This image shows the nervous systems of a medical leech and a human
Sensing the Environment

As mentioned in the Habitat section, H. medicinalis mostly lives in freshwaters, and less often on land. What adaptations has the leech developed to survive in these conditions? How does the leech sense its environment? Read on to find out.

Cephalization, segmentation, and bilateral symmetry are major accomplishments in the evolutionary advancement of animals and have allowed annelids with several advantages. Bilateral symmetry and segmentation have allowed certain parts of the body to become specialized, allowing for organs and areas of the body to become more apt to the environment. Segmentation has led to cephalization—the concentration of nervous tissue at one end of the body. Cephalization is extremely important since it allowed for the development of ganglia and a nervous system in the annelids.  

 As the picture to the left shows, the nervous systems of a leech and human have some similarities. The most obvious is the central nervous tissue and ladder-like nerve network. Hirudo medicinalis has a central nervous system consisting of 34 pairs of ganglia that branch off from it. The motor nerve cells are located in the ventral nerve cord and the sensory nerve cells are concentrated in or around the sense organs.

The leech senses its environment in several ways. H. medicinalis has five pairs of "eyes" around its head, but are pretty simple in structure and function compared to ours. They have no lens, rods or cones, but only light-sensitive cells that allow them to differentiate light and dark. The leech also has chemoreceptors near their head that allow them to sense different chemicals. They have large concentrations of nerves in their epidermis that allow them to detect movement in water as well as touch.

All of these adaptations are important in the leech’s survival. First, the light receptors allow them to know their position in the water. If they sense more light, it probably means they are close to the surface of the water, a possibly dangerous place since a bird or another animal could easily come and grab it. If a cow or some other animal came near a pond where the leech was waiting, it could see its shadow and approach it for a meal. So, although the eye of the leech is simple, it serves an important function and aids in its survival. Second, the chemoreceptors in the leech allow them to detect possible food sources. These chemoreceptors may be analogous to our nose and the way we smell different chemical compounds. The leech can "smell" different prey and can close in on them for lunch. Also, their epidermis is lined with sensitive nerves that allow them to detect vibrations from possible prey in the water. If they sense some type of disruption in the water, they often go to investigate it and use their chemoreceptors to determine whether or not it is edible.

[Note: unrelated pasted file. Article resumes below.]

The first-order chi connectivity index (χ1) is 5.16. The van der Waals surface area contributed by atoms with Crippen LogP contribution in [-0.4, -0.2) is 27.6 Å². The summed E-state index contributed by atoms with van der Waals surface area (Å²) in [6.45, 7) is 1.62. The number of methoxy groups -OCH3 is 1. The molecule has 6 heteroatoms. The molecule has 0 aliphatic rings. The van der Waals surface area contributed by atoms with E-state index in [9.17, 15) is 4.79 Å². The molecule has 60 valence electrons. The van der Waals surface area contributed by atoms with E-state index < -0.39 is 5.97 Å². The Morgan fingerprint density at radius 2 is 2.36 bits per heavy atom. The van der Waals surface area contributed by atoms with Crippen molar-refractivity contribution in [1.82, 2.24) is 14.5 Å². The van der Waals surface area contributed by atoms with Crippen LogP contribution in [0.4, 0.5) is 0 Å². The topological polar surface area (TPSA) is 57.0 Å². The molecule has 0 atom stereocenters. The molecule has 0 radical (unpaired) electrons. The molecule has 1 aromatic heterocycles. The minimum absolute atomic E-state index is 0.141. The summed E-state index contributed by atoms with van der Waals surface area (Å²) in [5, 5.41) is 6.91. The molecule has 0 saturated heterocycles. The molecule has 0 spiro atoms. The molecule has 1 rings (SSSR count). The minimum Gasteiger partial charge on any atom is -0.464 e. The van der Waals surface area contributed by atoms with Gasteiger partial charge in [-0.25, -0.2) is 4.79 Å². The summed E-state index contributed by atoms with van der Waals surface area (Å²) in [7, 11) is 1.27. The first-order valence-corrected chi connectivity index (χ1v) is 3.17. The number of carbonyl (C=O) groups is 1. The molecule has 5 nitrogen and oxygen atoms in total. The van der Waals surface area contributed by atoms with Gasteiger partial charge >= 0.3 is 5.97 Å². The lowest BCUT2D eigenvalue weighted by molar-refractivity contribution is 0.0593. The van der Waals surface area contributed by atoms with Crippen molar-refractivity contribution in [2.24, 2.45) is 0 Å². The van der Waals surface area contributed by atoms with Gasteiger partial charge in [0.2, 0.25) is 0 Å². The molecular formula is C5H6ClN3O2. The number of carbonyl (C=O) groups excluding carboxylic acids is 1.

Locomotion: Round, Round Get around, I get a round, YEAH!

I'm an avid fisherman, and I often use leeches from the local bait shop to attempt to catch the "big ones". Leeches have  adapted a unique wave-like motion that they use to swim through the water and fish like northern pike and large mouth bass are often attracted by it. H. medicinalis also uses this characteristic motion to get around in the water quite elegantly. Below is a YouTube video that shows this movement.

This drawing illustrates the leech's looping movement. Courtesy of BIODIDAC

Leeches also utilize a type of "inching" movement that allows them to move along the bottom of a pond or lake, and also on land. They relax their muscles, making their body stretched out and elongated. The leech can then grab on to the substrate in front of them with their sucker, and then contract their muscles bringing forth their backside. Although this movement isn't nearly as fast as their wave-like swimming, it serves the leech with a good purpose, allowing them to be motile in water and on land. The picture to the right illustrates this type of movement. 

                                                        This drawing illustrates the leech's looping movement. Photo courtesy of BIODIDAC

Escaping Predators

As mentioned above, leeches like Hirudo medicinalis are sometimes on the top of the menu for many different types of organisms. Of course, no organism wants to be dinner and most have developed ways to avoid getting eaten. Some organisms have poison, spikes, claws, and scary mannerisms that help them out. However, in the case of leeches, their main line of defense is quite simple--they hide. They spend most of their time buried in the muddy bottom of a pond to avoid attracting their enemies, and in most cases it works for them.

                                       Click HERE to learn about what Hirudo medicinalis eats

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